I've done this and it works on J-poles and many other antennas that have feedline decoupling problems. This is not something I made up, its common knowledge. Most likely the so called designer of the antenna was not up on common mode currents and how to address them.
prcguy
Well, there is that, or somebody could use it as it is designed and just not ground the dang thing.

I hit repeaters 30+ miles away while pushing only 5W from an HT without an issue, using my 2 meter SlimJim. And yes, it has no ground. Amazing, don't you think?

I am not the only one who gets these kind of results, it's actually quite common.

Ferrite or no ferrite, it's not supposed to be grounded.
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Old 03-18-2017, 12:18 AM
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Quote:
My money is on the guy who designed, built, and tested it.
Fred Judd G2BCX.

Here's a copy straight out the "Out of Thin Air" booklet , my copy dated 1981.

Original Slim Jim Antenna Article by F.C. Judd - The 2BCX Slim Jim Antenna - G2BCX

You will note in the text that he says that tuning should be done using the full length of the coax cable that will be used in the final installation.
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Old 03-18-2017, 12:34 PM
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I have been following the discussion on these antennas -and several things strike me. First off, both the ‘J’ design and the “Slim Jim” are not Beginner’s Antennas-- especially! the later. I just read G2BCX’s article; I understand the theory behind this antenna; at the same time I can also see that building one by a neophyte is fraught with pit falls. Mechanically it is an awkward design. Constructing it to be stable enuff for long term out-of-doors would be challenging, there is no provision to ground it, the feed points are vague, and the use of twinlead feedlines makes me cringe (tho coax can be used) - these are among the detractors I found.
.
ND5Y sum’d it up: ….

“All I'm saying is if it wasn't a poor design you would see them in commercial installations”
.
In fairness to G2BCX, I sure his design works well for him, but there is a vast difference between the lab and the field… which brings me to point number Two--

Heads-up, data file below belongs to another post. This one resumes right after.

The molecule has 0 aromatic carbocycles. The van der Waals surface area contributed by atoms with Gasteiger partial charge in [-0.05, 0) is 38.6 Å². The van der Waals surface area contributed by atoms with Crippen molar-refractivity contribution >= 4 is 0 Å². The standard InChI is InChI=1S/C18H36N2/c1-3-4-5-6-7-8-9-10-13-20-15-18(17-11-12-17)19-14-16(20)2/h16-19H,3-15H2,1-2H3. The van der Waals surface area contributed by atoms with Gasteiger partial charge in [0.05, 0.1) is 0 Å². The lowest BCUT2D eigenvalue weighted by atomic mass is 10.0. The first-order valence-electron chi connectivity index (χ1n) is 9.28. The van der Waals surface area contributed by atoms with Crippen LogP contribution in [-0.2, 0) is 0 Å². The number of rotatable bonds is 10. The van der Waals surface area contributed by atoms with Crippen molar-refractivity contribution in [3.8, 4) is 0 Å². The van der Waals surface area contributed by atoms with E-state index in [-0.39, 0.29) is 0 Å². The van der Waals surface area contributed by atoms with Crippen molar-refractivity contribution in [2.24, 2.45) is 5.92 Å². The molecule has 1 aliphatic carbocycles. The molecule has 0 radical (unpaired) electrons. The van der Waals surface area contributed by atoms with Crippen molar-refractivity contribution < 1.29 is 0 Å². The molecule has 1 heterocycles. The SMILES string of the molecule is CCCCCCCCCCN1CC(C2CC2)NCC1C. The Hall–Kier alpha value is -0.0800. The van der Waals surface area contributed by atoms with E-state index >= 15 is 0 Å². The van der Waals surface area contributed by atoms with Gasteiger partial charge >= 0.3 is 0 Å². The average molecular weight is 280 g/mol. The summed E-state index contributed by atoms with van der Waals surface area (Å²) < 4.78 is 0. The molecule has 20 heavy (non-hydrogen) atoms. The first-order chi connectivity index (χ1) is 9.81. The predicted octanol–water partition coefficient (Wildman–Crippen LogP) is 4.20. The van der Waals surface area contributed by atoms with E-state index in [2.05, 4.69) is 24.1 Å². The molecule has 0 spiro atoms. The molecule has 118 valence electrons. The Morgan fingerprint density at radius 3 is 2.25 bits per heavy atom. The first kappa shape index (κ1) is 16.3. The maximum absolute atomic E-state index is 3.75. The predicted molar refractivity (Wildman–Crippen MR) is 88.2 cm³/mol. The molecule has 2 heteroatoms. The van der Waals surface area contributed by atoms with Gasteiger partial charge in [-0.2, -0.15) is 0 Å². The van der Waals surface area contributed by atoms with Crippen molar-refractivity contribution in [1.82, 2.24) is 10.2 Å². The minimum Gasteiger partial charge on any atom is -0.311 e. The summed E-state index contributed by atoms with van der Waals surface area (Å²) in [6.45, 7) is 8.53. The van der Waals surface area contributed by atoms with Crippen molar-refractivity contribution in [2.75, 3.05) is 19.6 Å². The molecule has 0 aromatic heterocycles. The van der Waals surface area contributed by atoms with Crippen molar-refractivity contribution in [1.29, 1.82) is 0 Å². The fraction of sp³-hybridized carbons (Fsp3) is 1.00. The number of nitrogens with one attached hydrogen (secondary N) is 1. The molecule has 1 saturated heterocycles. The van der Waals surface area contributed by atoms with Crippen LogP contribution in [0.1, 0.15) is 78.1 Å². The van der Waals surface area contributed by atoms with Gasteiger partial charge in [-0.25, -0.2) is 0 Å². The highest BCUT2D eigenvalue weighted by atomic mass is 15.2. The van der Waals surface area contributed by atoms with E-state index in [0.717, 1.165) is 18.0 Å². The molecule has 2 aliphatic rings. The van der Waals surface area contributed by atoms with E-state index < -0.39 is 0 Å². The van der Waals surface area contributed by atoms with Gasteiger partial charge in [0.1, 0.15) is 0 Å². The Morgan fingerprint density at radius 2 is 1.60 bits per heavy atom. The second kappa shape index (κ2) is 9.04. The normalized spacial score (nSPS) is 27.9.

.
SpugEddy, I am going to step you aside - for after all you were the one asking the original questions. I’m telling you that these types of antennas may be in your future, but steer clear of them for now. Aside from the obvious quarter-wave ground plane, here are a few of my suggestions if you still want to build-
.
Try your hand at that coaxial collinear vertical- but do it by the book- no substitutions of coax’s, etc….. or try some of the other phased section collinears… the books are full of them. The nice about these- you can assemble them in fiberglass or PVC pipes to make them weather proof...and they can be grounded
One of my favorites- the fold’d dipole- they are mechanically as tough as bricks. You can stack them in phase for additional gain, if you wish, they are easy to build and tune….. And going back to the commercial standard analogy- look at any 2-way tower- they are the antennas of choice.
.
Personally, I like the design of the Ringo Ranger.. ..not only for their simplicity of design, but ease of tuning- not to mention their inherent static suppression- everything is at DC ground. In the field we use similar designs all the time on 400-420MHz. If you feel so inclined, they are easy to duplicate.
.
What I am trying to get across is to avoid the anecdotal stories of how great an antenna is to one particular person as compared to something else. Antennas are one highly charged subject for hams… so approach them like a scientist,--- for remember, you can get a brine soaked piece of string to radiate RF- and some might laud it to the heavens as the best thing since sliced bread.